“The bureaucracy – just the sheer number of people needed to compile that information is stupendous,” said Mr. Hurd, who recently traveled to Washington, D.C., with a group of 2,000 concerned school administrators, employers and students.

    The NRPC period for public comment usually draws a few thousand letters, he said. This time the Department of Education received 90,000 comments.

    “I’ve spoken to a number of attorneys about this issue and they’re nearly unanimous in agreeing that it could lead to some massive lawsuits,” said Mr. Hurd.

    With political upheaval in the House of Representatives there’s no telling whether the provision as it stands will receive final approval.

    “We can’t help but hope Republicans refuse to authorize the expense of implementing the policy,” said Mr. Hurd.

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    1. November 22, 2010, 4:19 am

      by mike

      I would hope republicans pass gainful employment reg. If they reversed it they would effecfively become the worst hypocrits. They want to save the nation money? They would save us billions getting these scam schools off our tab.

    2. November 28, 2010, 7:28 pm

      by Pete

      A year after graduating from a private, open enrollment college, I was earning double what I made at my old job. Nice to see the governemnt looking out for the little guy (again) and limiting options for blue collar workers to make a new start.
      Go ahead and improve yourself, just don’t try to do it without government help.

    3. November 30, 2010, 3:47 pm

      by Jen Swartz

      It’s unfortunate and wrong that schools are using unethical practices to recruit students, however I think if you really look at the specifications of gainful employment you will find out that the restrictions proposed will NOT help but hurt the students in the long run. Gainful Employment will not accomplish the DOE’s goals.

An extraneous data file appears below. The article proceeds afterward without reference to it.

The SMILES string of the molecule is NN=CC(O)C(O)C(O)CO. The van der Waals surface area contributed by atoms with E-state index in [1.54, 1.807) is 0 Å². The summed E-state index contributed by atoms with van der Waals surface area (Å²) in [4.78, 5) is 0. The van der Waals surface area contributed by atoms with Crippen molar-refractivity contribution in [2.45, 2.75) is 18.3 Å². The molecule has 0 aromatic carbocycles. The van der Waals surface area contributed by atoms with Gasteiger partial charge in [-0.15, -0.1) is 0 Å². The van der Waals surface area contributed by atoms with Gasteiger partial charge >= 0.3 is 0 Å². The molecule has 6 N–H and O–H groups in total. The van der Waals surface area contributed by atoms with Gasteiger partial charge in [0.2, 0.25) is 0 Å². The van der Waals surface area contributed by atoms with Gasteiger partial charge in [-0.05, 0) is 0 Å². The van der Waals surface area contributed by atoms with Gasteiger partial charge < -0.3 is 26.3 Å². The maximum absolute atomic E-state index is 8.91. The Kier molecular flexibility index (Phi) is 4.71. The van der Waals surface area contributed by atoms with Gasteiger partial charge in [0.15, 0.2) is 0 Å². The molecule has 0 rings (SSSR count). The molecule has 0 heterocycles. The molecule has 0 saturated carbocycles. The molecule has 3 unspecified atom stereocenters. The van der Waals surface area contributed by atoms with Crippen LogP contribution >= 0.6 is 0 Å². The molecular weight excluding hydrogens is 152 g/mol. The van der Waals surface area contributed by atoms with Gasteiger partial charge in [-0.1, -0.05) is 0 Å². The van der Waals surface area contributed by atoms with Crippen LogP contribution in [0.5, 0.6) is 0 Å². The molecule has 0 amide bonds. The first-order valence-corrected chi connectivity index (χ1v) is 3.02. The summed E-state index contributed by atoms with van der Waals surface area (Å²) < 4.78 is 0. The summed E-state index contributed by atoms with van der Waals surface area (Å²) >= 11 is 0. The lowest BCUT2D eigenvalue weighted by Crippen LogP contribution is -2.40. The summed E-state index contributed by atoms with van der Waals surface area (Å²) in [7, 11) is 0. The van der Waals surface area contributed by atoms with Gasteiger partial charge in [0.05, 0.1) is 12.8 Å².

The rule would limit access to higher education among minority groups. Students’ choice of programs would be diminished. It continues a double standard in the higher education community by singling out “for-profit” schools with rules that wouldn’t be imposed on traditional colleges and universities.

    4. December 7, 2010, 11:28 am

      by david

      this rule must apply to all educational institutions, not just for profit.

    5. December 25, 2010, 3:58 pm

      by thomas Lawrence

      They need to check out DeVry university, THEY charge uotrageous per credit-hour rates.

    6. January 8, 2011, 1:18 pm

      by nulloid

      My cousin graduated $120k in debt with a useless degree and is earning $30k a year, basically 20% more than she would have gotten without the degree – in other words, if someone gave her free room, board and transportation, it would STILL take her 4 years to pay off her loans. This has GOT to stop.
      I graduated 1.5 years salary in debt as an engineer, and even that took most of a decade to pay that off.
      OK, maybe “Gainful Employment” needs to be re-written to be easier to implement, but somebody has rein in these scam colleges.

    7. May 9, 2011, 3:39 pm

      by Brian

      Obviously it is not just the two year for-profit educational institutions who are scamming; $120,000k in debt for a four/five year degree and earning $30,000k/yr – must be a degree in education. Did you know that nurses are being pushed to get master degrees? Who would profit from that? Of course, the higher educational institutions; because it would only serve to make health care more expensive than ever with fewer, but highly educated, nurses to take care of the masses… it’s all about money.